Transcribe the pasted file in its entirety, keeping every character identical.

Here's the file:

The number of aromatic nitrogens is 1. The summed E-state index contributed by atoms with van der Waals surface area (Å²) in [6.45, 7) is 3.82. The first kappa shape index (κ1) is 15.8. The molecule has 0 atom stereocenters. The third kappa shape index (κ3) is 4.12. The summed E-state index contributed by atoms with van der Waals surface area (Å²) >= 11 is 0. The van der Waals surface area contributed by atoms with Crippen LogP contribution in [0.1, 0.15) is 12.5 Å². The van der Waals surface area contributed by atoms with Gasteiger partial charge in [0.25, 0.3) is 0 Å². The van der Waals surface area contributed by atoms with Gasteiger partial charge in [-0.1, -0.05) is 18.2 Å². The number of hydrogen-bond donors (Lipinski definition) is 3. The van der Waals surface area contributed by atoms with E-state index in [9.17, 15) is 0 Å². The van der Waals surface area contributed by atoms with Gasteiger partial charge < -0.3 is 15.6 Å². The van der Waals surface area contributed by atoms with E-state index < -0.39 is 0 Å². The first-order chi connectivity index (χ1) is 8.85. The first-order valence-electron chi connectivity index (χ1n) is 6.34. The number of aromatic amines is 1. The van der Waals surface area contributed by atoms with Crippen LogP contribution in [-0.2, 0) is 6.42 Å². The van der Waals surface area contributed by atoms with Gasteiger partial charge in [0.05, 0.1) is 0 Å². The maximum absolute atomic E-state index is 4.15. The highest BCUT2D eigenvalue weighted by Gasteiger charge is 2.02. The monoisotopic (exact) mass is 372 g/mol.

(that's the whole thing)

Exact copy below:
The number of aromatic nitrogens is 1. The summed E-state index contributed by atoms with van der Waals surface area (Å²) in [6.45, 7) is 3.82. The first kappa shape index (κ1) is 15.8. The molecule has 0 atom stereocenters. The third kappa shape index (κ3) is 4.12. The summed E-state index contributed by atoms with van der Waals surface area (Å²) >= 11 is 0. The van der Waals surface area contributed by atoms with Crippen LogP contribution in [0.1, 0.15) is 12.5 Å². The van der Waals surface area contributed by atoms with Gasteiger partial charge in [0.25, 0.3) is 0 Å². The van der Waals surface area contributed by atoms with Gasteiger partial charge in [-0.1, -0.05) is 18.2 Å². The number of hydrogen-bond donors (Lipinski definition) is 3. The van der Waals surface area contributed by atoms with E-state index in [9.17, 15) is 0 Å². The van der Waals surface area contributed by atoms with Gasteiger partial charge < -0.3 is 15.6 Å². The van der Waals surface area contributed by atoms with E-state index < -0.39 is 0 Å². The first-order chi connectivity index (χ1) is 8.85. The first-order valence-electron chi connectivity index (χ1n) is 6.34. The number of aromatic amines is 1. The van der Waals surface area contributed by atoms with Crippen LogP contribution in [-0.2, 0) is 6.42 Å². The van der Waals surface area contributed by atoms with Gasteiger partial charge in [0.05, 0.1) is 0 Å². The maximum absolute atomic E-state index is 4.15. The highest BCUT2D eigenvalue weighted by Gasteiger charge is 2.02. The monoisotopic (exact) mass is 372 g/mol.